Well, if you lose a toe to a lawn mower, you lose weight. Cut off enough hair, you lose weight. Sweat enough, you lose weight. Weight loss has little to do with FAT loss. To be honest, the worst measurement of body makeup is the scale. If someone loses "10 pounds" in a few days, one has to ask "10 pounds of what?" Most world travelers have contracted some kind of local disease that allows one to lose weight in a most disgusting manner. Is this the goal of FAT loss?

FAT LOSS IS VERY DEMANDING ON THE BODY. I recommend doing a FAT loss program apart from any other training or sports. The best FAT burner the body has is muscle thus everything must be done during a FAT loss program to spare muscle tissue. Aerobic training, marathon workouts, sports training, and/or excessive revelry will all lead to the body cannibalizing muscle for energy. Less muscle equals less FAT loss. This is "contrarian" thinking, the opposite of what most people believe. Exercise programs during FAT loss must focus on adding muscle without taxing the system. This is a difficult balance to maintain.

YOU MUST DIET, however starvation dieting leads to loss of muscle (yes, the scale will report weight loss, but this is not FAT loss). Dieting must be cyclical in nature, too. Vince Gironda always recommended three strict days of basically meats and water followed by a "carb up" on the fourth day. His bodybuilders could maintain this for long periods of time. Recently, "cyclical" diets have emerged based on five low carbohydrate days followed by two "carb fests." For a clearer explanation -- truly more information that most people would ever need -- visit this website.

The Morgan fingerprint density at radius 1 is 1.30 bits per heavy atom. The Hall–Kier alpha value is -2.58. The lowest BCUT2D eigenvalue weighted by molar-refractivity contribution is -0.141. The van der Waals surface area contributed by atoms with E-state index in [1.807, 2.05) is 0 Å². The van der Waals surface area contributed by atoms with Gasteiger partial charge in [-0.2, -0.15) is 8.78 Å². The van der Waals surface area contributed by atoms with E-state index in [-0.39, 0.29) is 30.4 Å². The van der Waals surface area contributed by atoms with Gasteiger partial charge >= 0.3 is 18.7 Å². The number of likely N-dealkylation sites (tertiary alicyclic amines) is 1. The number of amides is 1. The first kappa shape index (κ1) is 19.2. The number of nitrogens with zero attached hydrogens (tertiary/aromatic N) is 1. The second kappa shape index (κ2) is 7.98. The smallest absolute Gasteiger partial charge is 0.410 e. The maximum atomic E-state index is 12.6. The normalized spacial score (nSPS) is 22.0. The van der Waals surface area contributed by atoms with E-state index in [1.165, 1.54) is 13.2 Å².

Another popular approach is the 12-days-on-2-days-off method, known as the "Air Force Diet" among other names. The "days off" are very important to FAT loss because they allow the body to "check out" of starvation mode. I find it also helps for people to still think of you as being "normal."

The Paleolithic Pyramid

NOT FOR EVERYONE. Although I would recommend the "Paleolithic" diet of "meats, leaves and berries," many people need their breads and pastas. During FAT loss, one small recommendation is to avoid mixing fats and carbs as much as possible. Doughnuts would be an obvious disaster as well as any other form of sweets and junk food. An approach from Pavlov (the guy with the drooling dogs) may be wise: eat protein rich meals separate from carbohydrate rich meals. Thus broiled fish and salad would be fine for dinner, just avoid the breads and pastas. The classic FAT loss diets are higher in protein and lower in carbohydrates.

DON'T GO TO EXTREMES DURING FAT LOSS. Yes, cold water immersion seems to help burn FAT but look at seals, walruses, and whales. So sprinkle in a cold rinse with your showers but don't go overboard. Sure there are some supplements that work (Yohimbe seem to be popular), but if you get the nervous jitters and lose all your friends because you are acting maniacal, it isn't worth it. Yes, sleep with one less blanket, add a cold spray now and again, and try more coffee, but don't go overboard.